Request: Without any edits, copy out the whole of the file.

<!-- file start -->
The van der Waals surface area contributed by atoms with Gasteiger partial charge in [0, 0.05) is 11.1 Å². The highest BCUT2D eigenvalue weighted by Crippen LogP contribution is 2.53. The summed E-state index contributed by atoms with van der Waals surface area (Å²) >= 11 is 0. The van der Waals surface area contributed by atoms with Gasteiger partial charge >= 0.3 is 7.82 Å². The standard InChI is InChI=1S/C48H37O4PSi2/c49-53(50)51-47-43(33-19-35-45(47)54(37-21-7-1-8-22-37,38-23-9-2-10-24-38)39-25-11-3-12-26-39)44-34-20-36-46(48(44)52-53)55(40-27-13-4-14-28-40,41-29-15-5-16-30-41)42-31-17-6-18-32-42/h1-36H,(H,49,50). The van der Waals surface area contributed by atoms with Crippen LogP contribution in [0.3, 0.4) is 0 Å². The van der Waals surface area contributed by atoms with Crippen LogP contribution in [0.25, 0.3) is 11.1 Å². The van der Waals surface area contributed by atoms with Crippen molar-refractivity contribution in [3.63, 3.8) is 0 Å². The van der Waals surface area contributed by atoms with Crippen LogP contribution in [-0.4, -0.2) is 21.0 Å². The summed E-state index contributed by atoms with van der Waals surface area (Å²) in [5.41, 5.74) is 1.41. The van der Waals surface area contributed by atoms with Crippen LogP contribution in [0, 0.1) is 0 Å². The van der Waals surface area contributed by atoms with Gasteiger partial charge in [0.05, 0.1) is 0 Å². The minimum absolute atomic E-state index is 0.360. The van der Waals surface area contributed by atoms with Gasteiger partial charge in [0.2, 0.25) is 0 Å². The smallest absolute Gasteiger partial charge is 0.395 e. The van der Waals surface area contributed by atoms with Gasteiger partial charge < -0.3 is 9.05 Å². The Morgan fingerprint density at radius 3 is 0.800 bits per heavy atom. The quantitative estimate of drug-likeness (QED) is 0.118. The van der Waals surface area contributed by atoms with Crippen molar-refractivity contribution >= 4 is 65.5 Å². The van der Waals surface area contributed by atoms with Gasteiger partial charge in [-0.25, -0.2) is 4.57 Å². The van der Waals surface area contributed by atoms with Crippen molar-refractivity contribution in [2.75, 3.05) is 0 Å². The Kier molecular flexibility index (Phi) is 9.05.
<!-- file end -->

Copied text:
The van der Waals surface area contributed by atoms with Gasteiger partial charge in [0, 0.05) is 11.1 Å². The highest BCUT2D eigenvalue weighted by Crippen LogP contribution is 2.53. The summed E-state index contributed by atoms with van der Waals surface area (Å²) >= 11 is 0. The van der Waals surface area contributed by atoms with Gasteiger partial charge >= 0.3 is 7.82 Å². The standard InChI is InChI=1S/C48H37O4PSi2/c49-53(50)51-47-43(33-19-35-45(47)54(37-21-7-1-8-22-37,38-23-9-2-10-24-38)39-25-11-3-12-26-39)44-34-20-36-46(48(44)52-53)55(40-27-13-4-14-28-40,41-29-15-5-16-30-41)42-31-17-6-18-32-42/h1-36H,(H,49,50). The van der Waals surface area contributed by atoms with Crippen LogP contribution in [0.3, 0.4) is 0 Å². The van der Waals surface area contributed by atoms with Crippen LogP contribution in [0.25, 0.3) is 11.1 Å². The van der Waals surface area contributed by atoms with Crippen molar-refractivity contribution in [3.63, 3.8) is 0 Å². The van der Waals surface area contributed by atoms with Crippen LogP contribution in [-0.4, -0.2) is 21.0 Å². The summed E-state index contributed by atoms with van der Waals surface area (Å²) in [5.41, 5.74) is 1.41. The van der Waals surface area contributed by atoms with Crippen LogP contribution in [0, 0.1) is 0 Å². The van der Waals surface area contributed by atoms with Gasteiger partial charge in [0.05, 0.1) is 0 Å². The minimum absolute atomic E-state index is 0.360. The van der Waals surface area contributed by atoms with Gasteiger partial charge in [0.2, 0.25) is 0 Å². The smallest absolute Gasteiger partial charge is 0.395 e. The van der Waals surface area contributed by atoms with Gasteiger partial charge < -0.3 is 9.05 Å². The Morgan fingerprint density at radius 3 is 0.800 bits per heavy atom. The quantitative estimate of drug-likeness (QED) is 0.118. The van der Waals surface area contributed by atoms with Crippen molar-refractivity contribution >= 4 is 65.5 Å². The van der Waals surface area contributed by atoms with Gasteiger partial charge in [-0.25, -0.2) is 4.57 Å². The van der Waals surface area contributed by atoms with Crippen molar-refractivity contribution in [2.75, 3.05) is 0 Å². The Kier molecular flexibility index (Phi) is 9.05.